Cornelia Kurischko graduated in 1975 from the Department of Genetics. For my diploma thesis I worked with D. melanogaster under the supervision of Viktor Mikheev. I went back to GDR and worked at the Academy of Sciences of GDR in Jena on genetics of the non-conventional yeast Yarrowia lipolytica. At the same time I became an external PhD student at the Dept. of Genetics in Leningrad, under the supervision of S.G. Inge-Vechtomov. In 1982 I graduated with a work on the mating system of Y. lipolytica. Afterwards I cloned the mating type locus MATA.
In 1989, after the reunification of Germany, I continued my work at the newly organized Hans-Knoell-Institute (HKI), one of the follow-up institutes of the Academy of Sciences. With my PhD students we subcloned MATA and SLA2, and actin-binding protein. This gene localizes in the very close proximity of the MAT locus, which was the reason that we never were able to knock it out. Interestingly, MAT and SLA2 form an evolutionary conserved cluster, as we published in collaboration in 2005. At the HKI I started to work with Candida albicans, and we cloned the SLA2 homologue.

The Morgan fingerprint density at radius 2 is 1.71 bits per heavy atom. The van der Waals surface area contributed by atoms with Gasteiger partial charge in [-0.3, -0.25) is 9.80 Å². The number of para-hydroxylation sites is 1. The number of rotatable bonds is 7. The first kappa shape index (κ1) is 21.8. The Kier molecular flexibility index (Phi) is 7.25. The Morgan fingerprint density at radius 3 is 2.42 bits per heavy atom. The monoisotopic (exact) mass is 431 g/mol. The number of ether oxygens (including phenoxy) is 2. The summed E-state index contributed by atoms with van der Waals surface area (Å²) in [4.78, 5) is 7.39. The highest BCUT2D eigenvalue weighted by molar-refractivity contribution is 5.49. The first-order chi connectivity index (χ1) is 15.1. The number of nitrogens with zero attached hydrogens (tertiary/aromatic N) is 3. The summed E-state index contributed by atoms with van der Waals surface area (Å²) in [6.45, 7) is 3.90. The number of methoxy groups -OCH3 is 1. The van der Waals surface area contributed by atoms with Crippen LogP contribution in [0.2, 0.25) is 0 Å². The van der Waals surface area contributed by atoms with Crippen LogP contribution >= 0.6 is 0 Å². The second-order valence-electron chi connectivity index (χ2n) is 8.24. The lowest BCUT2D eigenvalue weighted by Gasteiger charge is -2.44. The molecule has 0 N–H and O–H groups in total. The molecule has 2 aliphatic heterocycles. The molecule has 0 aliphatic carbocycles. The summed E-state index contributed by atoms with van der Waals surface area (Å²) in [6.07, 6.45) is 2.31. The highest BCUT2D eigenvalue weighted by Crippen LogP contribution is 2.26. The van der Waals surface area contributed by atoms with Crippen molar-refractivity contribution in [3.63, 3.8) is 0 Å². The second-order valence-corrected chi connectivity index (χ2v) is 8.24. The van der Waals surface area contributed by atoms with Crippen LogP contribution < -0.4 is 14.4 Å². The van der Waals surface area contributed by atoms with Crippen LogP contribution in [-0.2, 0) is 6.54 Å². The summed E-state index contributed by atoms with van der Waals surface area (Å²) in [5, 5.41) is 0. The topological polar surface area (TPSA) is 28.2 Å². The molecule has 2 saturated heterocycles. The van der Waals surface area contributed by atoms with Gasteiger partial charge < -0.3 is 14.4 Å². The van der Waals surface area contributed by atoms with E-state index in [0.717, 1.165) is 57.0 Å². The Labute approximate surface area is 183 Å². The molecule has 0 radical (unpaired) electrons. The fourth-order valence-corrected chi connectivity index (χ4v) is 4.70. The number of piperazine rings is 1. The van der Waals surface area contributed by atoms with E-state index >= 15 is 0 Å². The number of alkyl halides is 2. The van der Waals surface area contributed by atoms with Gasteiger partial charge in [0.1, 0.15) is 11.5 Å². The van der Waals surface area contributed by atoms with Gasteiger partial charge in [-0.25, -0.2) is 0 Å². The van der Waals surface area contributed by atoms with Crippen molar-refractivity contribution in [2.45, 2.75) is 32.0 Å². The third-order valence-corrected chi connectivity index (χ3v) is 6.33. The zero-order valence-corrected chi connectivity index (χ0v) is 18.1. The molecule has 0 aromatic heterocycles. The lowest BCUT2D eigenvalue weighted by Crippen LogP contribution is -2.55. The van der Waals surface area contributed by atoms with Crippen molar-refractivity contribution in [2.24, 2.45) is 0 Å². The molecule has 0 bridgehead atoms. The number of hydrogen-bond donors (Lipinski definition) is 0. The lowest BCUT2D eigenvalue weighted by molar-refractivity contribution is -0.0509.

Since January 2001 I work as a staff scientist in the lab of Frank Luca at the Univ. of Pennsylvania in Philadelphia. Here I work with S. cerevisiae, which is much fun after working with such difficult genetic objects as Y. lipolytica and C. albicans! We discovered a new signal pathway which we named RAM (Regulation of Ace2 transcription and morphogenesis). Our main focus is the conserved kinase Cbk1.